Home in the Rain – Bob Graham (Walker Books)
Home in the Rain is another heart-warming story from master storyteller Bob Graham. Graham’s gift as a writer and illustrator is to share those small but precious moments of joy we so often overlook in our hurried life. This beautiful picture book is told simply and with an economy of words. Graham’s observations of the natural world and family life are, as always, profound and loving.
Readers are drawn into the wonder of ordinary life, illuminated through the eyes of the highly relatable character Francie as she and her mum drive home in the buffeting rain on a freeway. They leave the trucks and pull over into a rest area for a picnic in the car, where the windows steam up and Francie writes the family’s names on the windows, leaving a blank rear window waiting for a new name.
Graham’s iconic illustrations carry their soft watercolour story alongside the text, allowing us to feel the rain coming down and the force of the wind on the landscape. We are given a sense of the smallness and vulnerability of the little red car and its precious cargo as it sits wedged between the enormous and impersonal ends of the trucks that blow it about.
The language is spare but beautifully chosen, with a superb range of sentence lengths to intensify the moments.
The subtle, imperceptible build to the moment of revelation comes as anticipated foreboding. The tension is palpable. The Judges spoke of preparing ourselves for a tragedy to unfold. But it wasn’t tragedy. It was a small joy and a perfect moment of understanding filled with radiance. This is Bob Graham’s specialty, a poignant moment that takes the reader by surprise, and delights in ways never imagined. This delightful book absolutely does this. And it all happens right next to a petrol bowser on a freeway!
The Patchwork Bike – Maxine Beneba Clarke, illustrated by Van T Rudd (Lothian Books, Hachette Australia)
This is another picture book where childhood is explored from a different cultural perspective, The Patchwork Bike, with perfect endpapers introducing the grit and energy of life in a remote desert community.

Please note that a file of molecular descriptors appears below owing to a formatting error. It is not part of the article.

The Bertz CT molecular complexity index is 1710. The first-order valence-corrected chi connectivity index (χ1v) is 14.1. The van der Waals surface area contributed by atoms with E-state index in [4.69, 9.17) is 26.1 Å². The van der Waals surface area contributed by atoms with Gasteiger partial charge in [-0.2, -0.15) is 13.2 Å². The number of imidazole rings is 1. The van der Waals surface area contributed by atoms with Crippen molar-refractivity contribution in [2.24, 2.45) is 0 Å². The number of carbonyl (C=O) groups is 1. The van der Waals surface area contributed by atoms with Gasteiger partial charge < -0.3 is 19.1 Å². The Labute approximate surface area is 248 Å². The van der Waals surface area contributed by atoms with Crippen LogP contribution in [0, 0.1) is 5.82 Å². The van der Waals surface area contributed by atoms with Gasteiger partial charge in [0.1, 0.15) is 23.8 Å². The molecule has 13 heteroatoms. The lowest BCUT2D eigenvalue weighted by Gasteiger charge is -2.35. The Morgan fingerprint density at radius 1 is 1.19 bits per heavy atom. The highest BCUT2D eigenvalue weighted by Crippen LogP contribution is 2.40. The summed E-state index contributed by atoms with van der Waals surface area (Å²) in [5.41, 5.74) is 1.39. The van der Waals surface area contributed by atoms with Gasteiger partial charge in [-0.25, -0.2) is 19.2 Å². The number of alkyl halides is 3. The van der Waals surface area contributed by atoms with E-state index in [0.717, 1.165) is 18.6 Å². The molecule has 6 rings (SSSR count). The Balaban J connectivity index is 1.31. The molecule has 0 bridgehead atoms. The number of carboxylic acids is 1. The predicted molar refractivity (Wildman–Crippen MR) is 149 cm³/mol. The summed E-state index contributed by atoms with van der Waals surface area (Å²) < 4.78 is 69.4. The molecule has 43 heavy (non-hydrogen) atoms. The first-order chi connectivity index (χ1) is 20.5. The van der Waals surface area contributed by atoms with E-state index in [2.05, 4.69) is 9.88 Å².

The world of two brothers is explored through their relationship and friendship and their long-suffering, fed-up mother.
Images and a parred back narrative work together to suggest pace and exuberant action. Emotions run high as the brothers explore and create their own experiences and entertainment.
Deceptively simple, the evocative language and onomatopoeia “Shickety-shake and winketty wonk” flesh out a world so very different from our own, yet its universal appeal comes from anchoring the story to the common childhood experience of making and owning a bike, and of the freedom it allows.
The illustrations, based on street art, are compelling, and the printing has honoured the quality of the art; you can almost feel the corrugated cardboard as you run your fingers over the pages. The thick paint on card is stark and simple and often abstract, but effectively suggests movement, excitement and irrepressible energy. Each page shouts dry, dusty desert living in the heart of an African village and celebrates the inventiveness of children finding joy with very little.
Mechanica: a beginner’s field guide – Lance Balchin (Bonnier Publishing Australia, The Five Mile Press)
This a picture book of a very different kind. Emulating an imaginative field guide of the future, Mechanica explores a state of anxiety in the post-industrial future of the 23rd century. Its stunning and highly tactile cover and blurb will excite readers as they are challenged to consider our environmental and technological impact on Earth:
Welcome to future Earth. Despite…… Welcome to the world of Mechanica.
A highly convincing scene introduces the book, which describes how Earth can no longer support wildlife; the environment having been exposed to dangerous radioactive and chemical waste when warnings were ignored. Set in a post-apocalyptic landscape, the Mechanica created by mankind have mutated and escaped confinement and are turning on the human population. Heroic and strong female protagonist- Liberty Crisp-details the amazing creatures known as Mechanica: human-created life forms designed to replace extinct species in this decidedly futuristic field guide. But whilst the story draws the reader in with its believability, it’s the breathtakingly beautiful, detailed steampunk inspired illustrations that will enthral readers of all ages. As a field guide, the double pages feature clear and detailed images of the mechanical creatures with a brief description of how they came to be, where they have been found and the environmental chaos has that led to their creation. Effective use of buff-white spaces ensures young readers aren’t overwhelmed by the text or creature but drawn into the detailed mechanical components and their real-life origins.
This beautifully produced, original and engaging book is a treat for young and older readers alike. The combination of incredible art with an environmental message will have animal, science and techno-fans enthralled.